A couple of years ago I decided to collaborate with a poet on a piece of music I’d written – three melancholy minutes of me on piano, my friend Nick on viola – and my mother made a suggestion. Why didn’t I ask my father, Bahram, to recite some Persian poetry over it? I was surprised the idea hadn’t occurred to me before.
It’s hard to exaggerate the importance of poetry in Iranian culture. As a child, my father was made to commit the ancient poets to heart, and their words continue to provide a moral template for his life, just as they do for much of Iranian society. I’ve seen many a Tehran dinner party end with my father and his friends seated around the table, bouncing lines of Hafez, Saadi or Rumi between each other – one man reciting, another picking up where his friend left off. There are minor humiliations for those who fumble or forget lines, and the whole thing is wrapped in an air of male bravado, but it’s also an experience shot through with emotional openness, and I’ve seen painful verses reduce grown men to tears.
And Dad is never short of a pithy poetic phrase to draw attention to the profound tragedy or comedy in a situation. The most memorable came after the funeral of my maternal grandfather in 2010. I’d read the eulogy at the Dorchester crematorium, the hall filled with stony-faced farmers looking on as I sweated and stumbled over my words like a schoolboy at his first debate. Later, I slipped out of the community hall wake and found my father sunning himself against a brick wall. I’m not sure how long he’d been there – events like that have never been Dad’s thing – but his car keys were in his hand, and I was grateful when he suggested we go for a drive.
We parked at West Bay and walked the length of the pier, pausing at the far end to look out to sea. It was there that my father turned and told me the lines – in Persian, then in English – that would resonate so loudly in years to come. “Life is like a tangled ball of wool,” he said, his face unreadable against the glare of the sun. “At the beginning is nothing, and at the end is nothing.”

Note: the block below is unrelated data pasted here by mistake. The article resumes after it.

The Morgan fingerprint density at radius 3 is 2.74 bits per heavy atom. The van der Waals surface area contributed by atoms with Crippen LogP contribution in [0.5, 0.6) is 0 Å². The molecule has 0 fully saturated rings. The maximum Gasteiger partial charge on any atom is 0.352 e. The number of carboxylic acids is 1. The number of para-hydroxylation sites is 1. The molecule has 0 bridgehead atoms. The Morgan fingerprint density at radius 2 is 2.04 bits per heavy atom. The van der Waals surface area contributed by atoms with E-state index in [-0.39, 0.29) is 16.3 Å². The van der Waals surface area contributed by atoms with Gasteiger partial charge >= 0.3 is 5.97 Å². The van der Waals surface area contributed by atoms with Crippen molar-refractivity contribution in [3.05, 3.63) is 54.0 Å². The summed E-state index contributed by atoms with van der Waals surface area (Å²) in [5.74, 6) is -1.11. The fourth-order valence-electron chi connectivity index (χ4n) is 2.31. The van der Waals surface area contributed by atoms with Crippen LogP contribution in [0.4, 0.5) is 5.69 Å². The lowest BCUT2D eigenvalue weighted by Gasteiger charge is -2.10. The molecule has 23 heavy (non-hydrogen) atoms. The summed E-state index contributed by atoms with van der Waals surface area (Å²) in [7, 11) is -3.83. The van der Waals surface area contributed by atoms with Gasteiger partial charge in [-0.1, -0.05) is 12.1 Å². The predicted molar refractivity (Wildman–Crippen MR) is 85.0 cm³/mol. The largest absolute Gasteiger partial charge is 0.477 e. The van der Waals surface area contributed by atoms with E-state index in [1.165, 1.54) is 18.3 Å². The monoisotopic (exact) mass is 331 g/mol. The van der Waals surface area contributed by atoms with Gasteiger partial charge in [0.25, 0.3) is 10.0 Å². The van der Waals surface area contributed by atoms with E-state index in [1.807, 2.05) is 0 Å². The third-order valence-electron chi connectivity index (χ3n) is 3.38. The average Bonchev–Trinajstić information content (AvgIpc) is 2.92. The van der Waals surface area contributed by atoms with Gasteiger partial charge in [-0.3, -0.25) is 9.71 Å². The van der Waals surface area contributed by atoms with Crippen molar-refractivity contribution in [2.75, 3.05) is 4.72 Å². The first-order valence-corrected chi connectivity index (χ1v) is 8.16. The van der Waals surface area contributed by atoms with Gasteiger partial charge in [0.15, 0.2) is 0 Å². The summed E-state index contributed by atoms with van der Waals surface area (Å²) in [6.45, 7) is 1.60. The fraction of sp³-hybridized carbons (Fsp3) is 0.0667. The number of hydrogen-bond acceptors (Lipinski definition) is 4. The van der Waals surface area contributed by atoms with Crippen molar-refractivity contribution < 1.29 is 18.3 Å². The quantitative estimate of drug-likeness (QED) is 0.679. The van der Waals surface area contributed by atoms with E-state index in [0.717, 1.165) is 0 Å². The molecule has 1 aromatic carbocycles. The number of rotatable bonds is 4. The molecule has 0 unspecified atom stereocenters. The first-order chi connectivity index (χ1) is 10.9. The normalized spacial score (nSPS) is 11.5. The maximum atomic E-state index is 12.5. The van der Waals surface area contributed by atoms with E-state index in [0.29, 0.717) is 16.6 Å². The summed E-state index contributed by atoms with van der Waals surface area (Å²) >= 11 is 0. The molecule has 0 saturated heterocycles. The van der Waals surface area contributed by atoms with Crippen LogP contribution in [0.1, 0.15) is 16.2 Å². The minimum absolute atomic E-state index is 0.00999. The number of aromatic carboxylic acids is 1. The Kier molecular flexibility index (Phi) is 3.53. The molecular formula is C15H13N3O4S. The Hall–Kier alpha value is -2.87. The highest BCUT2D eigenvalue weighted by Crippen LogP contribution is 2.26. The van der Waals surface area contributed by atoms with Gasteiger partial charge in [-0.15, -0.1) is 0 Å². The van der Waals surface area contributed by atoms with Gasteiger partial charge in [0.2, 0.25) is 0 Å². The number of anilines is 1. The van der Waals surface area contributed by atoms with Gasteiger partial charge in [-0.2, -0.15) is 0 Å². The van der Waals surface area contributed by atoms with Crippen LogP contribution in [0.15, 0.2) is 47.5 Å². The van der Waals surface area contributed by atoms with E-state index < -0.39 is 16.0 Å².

Dad sounded enthusiastic when I called and suggested he come by the studio so I could record him reciting some Persian poetry. In the days leading up to our meeting, Mum texted to say that he had been photocopying pages from old books, and that she had heard him rehearsing passages aloud in the bedroom. But when we got to the studio in Soho, things didn’t go as planned. Dad had brought a thick sheaf of photocopies covered in calligraphic Farsi, and those papers threatened to overwhelm him: he was constantly losing his place between lines, stumbling over unexpected words or trailing off mid-sentence. I let him press on for half an hour, then changed tack. I asked if he would consider reciting a few lines from memory, and translate them into English as he went. He shrugged, a little dejected, and said that he would try.
From that moment on the recording became everything I’d hoped for. Dad opened with Saadi’s lines about a great man never dying, and closed with the piece about life being like a tangled ball of wool, and in between he recited two verses in which the poet rues his mother’s decision to bring him into the world, and blames her for the sins of his life. After five minutes I knew I had all I needed, and I told Dad we were done. I played him a little of what we’d recorded as he loomed over me. He hated it, as I’d known he would; his voice sounded weak, he said, his translations were mumbled and confused. He didn’t ask to hear any of the early stuff that he’d read from the page; instead he reached into his bag and gave me two tangerines, forced a £20 note into my hand despite the usual protestations on my part, and took his leave. I leaned out the window and watched as he shuffled down Great Windmill Street, disappearing into the crowd like just another old man in a city full of strangers.